HARTFORD, Conn. — Labor leaders from across the region, state elected officials, friends and family gathered June 12 at UAW Region 9A headquarters here for a memorial service for Merrilee Milstein, long-time union, civil rights and women’s rights activist.
A page one story and editorial in the Hartford Courant mourned the loss to the city of two fighters for women’s and workers rights, Milstein, 61, and attorney Ruth Pulda, who both died on June 9 of cancer-related illness.
Joe Alvarez, former AFL-CIO northeast regional director, credited Milstein, who served as his deputy, with making a “transformative contribution by bringing the science and tools of organizing to the labor movement.” He said, “Merrilee loved action and provided leadership to countless labor battles. In every campaign she was looking not just for a win, but what you build along the way.”
Husband and political activist Brian Steinberg along with other family members recounted Merrilee’s special ability to listen and relate to people, her strong sense of humor, her love of sports and her devotion to her daughter Jane.
Milstein, an activist for social and economic justice since high school, became a member of the Hotel Employees and Restaurant Employees union (HERE) in 1968 while working as a banquet waitress. From 1972 to 1994 she served as vice president of New England Health Care Employees 1199. She was an organizer and political director, and led the state sector of the union. In 1982 she served as chair of the state’s Permanent Commission on the Status of Women.
During her first organizing drive at Yale-New Haven Hospital, she met Sid Taylor, who was chair of the Connecticut Communist Party. When Milstein accepted the Amistad Award from the People’s Weekly World in 2006, she said Taylor taught her two big lessons which had a lasting influence on her life: first, that the worker is always right, and second, that unity and struggle can win big gains.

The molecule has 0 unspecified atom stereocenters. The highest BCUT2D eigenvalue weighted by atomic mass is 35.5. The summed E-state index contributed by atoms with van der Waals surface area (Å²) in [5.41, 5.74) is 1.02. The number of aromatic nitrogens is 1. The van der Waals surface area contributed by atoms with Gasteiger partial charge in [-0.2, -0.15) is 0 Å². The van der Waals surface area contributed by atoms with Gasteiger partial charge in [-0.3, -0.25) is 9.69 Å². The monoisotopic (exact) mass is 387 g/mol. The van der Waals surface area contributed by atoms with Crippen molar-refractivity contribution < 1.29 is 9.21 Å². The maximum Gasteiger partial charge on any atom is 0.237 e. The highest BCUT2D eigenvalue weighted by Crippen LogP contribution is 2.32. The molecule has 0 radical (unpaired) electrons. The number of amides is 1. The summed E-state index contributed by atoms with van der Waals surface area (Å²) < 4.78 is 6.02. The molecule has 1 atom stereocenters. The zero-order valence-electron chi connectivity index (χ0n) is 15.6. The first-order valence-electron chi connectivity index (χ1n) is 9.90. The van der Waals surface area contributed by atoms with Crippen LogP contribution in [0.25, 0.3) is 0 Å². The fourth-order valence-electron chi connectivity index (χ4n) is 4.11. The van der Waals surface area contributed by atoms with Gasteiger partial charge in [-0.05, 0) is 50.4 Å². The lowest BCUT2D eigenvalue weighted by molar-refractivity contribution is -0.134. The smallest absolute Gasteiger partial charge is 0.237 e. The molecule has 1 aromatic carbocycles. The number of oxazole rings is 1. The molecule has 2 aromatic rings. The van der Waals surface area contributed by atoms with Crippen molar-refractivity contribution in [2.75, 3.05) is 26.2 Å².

Over the last 35 years, Milstein helped organize thousands of workers, led strikes and was arrested more than 90 times. She played a major role in building labor and community coalitions in Connecticut and New England. She was a founding member and secretary-treasurer of Legislative Electoral Action Project (LEAP), and served on the executive committee of Northeast Action. In 1991, she was coordinator of the March to Rebuild America with the Rev. Jesse Jackson. In 1994, she was field director of the Bill Curry for Governor campaign in Connecticut. When Miles Rapoport, now director of DEMOS, was Connecticut secretary of state, Milstein served as deputy secretary and led the implementation of the National Voter Registration Act and other electoral reform.
Milstein was appointed deputy regional director of the AFL-CIO in 1996. She led efforts to build local and state power with central labor councils and state federations in the Northeast. She was District of Columbia coordinator for the Immigrant Workers Freedom Ride in 2003, and coordinated Labor 2004 in New Hampshire, helping New Hampshire to change from a red to a blue state. After leaving the AFL-CIO, while being treated for cancer, Milstein received a master’s degree from American University in organizational development, and certification in Leadership Coaching from Georgetown.
“Merrilee inspired so many people to make our world fairer, more just and more humane,” said Alvarez. At a reception following the memorial, John Olsen, president of the Connecticut AFL-CIO, was the first of many who pledged to carry on the struggles that Milstein fought with such dedication.